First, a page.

On Broadway, turning Tourette's and OCD into singing and dancing is the uphill challenge of the upcoming In My Life, the rare show with lemons in its logo. At a press rehearsal, we learned that even if the ailments don't sing, there are other offbeat plot points to drive things along. "God has decided to create the first reality opera in heaven," an assistant director said to the riveted crowd, explaining the unorthodox framing device. And if that's not enough, well, there are some other ailments thrown into the aggressively kooky stew. "Later in the story," our tour guide informed us, "we learn that J.T. has a brain tumor and is losing his vision." Honey, if you think I'm missing this one, you've never seen my Playbill collection.


I'M U.K., YOU'RE U.K.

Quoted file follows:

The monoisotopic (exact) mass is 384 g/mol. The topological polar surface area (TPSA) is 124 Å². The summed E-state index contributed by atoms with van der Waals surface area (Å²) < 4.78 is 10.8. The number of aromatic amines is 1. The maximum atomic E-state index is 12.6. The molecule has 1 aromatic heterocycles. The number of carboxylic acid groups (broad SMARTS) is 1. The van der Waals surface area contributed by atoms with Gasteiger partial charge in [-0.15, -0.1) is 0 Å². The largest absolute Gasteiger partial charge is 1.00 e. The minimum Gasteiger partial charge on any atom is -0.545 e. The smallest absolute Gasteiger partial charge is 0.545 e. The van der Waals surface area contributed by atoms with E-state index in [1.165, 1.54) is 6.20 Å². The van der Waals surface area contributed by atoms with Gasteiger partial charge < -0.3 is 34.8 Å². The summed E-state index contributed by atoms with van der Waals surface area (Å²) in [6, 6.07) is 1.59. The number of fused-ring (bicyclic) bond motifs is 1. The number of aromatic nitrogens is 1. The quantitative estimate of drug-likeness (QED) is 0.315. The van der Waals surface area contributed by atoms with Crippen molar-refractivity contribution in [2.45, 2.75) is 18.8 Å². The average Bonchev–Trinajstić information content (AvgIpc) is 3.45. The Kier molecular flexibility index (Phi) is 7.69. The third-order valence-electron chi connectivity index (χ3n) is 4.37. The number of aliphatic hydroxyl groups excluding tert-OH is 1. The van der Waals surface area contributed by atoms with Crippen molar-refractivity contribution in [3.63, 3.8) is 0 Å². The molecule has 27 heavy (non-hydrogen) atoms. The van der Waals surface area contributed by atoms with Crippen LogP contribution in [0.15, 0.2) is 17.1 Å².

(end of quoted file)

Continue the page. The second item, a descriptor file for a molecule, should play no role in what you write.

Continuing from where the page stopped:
Almost as obscurely, I went to a staged concert of Silk Stockings—God, my range is amazing—the vodka-tinged musical version of Ninotchka, presented by Lost Musicals, which certainly finds 'em. Stockings is an American work about Russians in Paris, but this time it was presented with a twist of limey; before the show, IAN MARSHALL FISHER came out and grinningly said, "Yes, I'm one of those British directors here to help you with your material." To help himself, he then brought out George S. Kaufman's daughter Anne and asked her what one of her dad's collaborators contributed to the script. "I would say any of the lines that don't work," she laughed.